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WWII MG 42 GERMAN LIGHT MACHINE GUN, 1942
The MG 42 (shortened from German: Maschinengewehr 42, or "machine gun 42") is a 7.92mm universal machine gun that was developed in Nazi Germany and entered service with the Wehrmacht in 1942.
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It supplanted and in some instances, replaced the MG 34 general purpose machine gun in all branches of the German Armed Forces, though both weapons were manufactured and used until the end of the war.
This one possibly made at Zeitzer Eisengiesserei u. Maschinenbau-Aktien-Ges., Zeitz.
The MG 42 has a proven record of reliability, durability, simplicity, and ease of operation, but is most notable for being able to produce a stunning volume of suppressive fire. The MG 42 has one of the highest average rates of fire of any single-barrelled man-portable machine gun, between 1,200 and 1,500 rpm, resulting in a distinctive muzzle report.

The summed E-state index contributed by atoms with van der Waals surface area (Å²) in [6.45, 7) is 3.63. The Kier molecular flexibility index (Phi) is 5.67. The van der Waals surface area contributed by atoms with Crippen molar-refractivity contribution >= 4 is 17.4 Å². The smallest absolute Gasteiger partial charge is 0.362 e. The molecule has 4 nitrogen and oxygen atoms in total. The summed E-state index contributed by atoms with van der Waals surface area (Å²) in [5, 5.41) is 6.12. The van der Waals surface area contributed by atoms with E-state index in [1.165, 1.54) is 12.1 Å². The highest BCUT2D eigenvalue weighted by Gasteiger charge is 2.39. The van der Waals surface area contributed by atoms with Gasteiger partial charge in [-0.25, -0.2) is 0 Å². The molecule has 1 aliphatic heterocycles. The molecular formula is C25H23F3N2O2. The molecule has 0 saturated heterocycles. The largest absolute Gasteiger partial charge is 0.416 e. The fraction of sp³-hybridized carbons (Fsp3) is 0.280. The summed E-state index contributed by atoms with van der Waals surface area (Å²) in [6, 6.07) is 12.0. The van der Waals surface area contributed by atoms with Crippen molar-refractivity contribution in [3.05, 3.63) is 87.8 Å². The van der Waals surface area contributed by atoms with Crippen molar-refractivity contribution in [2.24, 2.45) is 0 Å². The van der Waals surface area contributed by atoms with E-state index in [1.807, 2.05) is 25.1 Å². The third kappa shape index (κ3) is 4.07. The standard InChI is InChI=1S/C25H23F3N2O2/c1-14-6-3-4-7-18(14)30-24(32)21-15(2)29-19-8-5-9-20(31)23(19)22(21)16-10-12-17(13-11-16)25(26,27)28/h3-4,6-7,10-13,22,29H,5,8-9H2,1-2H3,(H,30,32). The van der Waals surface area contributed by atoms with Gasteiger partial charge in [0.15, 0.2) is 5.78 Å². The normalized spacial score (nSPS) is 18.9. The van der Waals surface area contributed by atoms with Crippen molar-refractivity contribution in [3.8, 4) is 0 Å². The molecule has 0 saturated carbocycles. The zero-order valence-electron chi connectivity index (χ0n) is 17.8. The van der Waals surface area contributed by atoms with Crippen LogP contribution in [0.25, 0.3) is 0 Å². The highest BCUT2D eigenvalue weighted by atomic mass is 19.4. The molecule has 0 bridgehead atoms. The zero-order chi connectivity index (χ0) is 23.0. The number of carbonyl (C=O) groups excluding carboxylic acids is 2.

There were other automatic weapon designs with similar fire power, such as the Hungarian-Gebauer single-barrelled tank MGs, the Russian 7.62mm GShak aircraft gun and the British Vickers K machine gun.
However, the MG 42's belt-feed and quick-change barrel system allowed for more prolonged firing in comparison to these weapons.
The MG 42's lineage continued past Nazi Germany's defeat, forming the basis for the nearly identical MG1 (MG 42/59), and subsequently evolved into the MG1A3, which was in turn followed by the MG 3. It also spawned the Swiss MG 51, SIG MG 710-3, Austrian MG 74, and the Spanish 5.56mm Ameli light machine gun, and lent many design elements to the American M60 and Belgian MAG. The MG 3 served with many armies during the Cold War and remains in use to this day.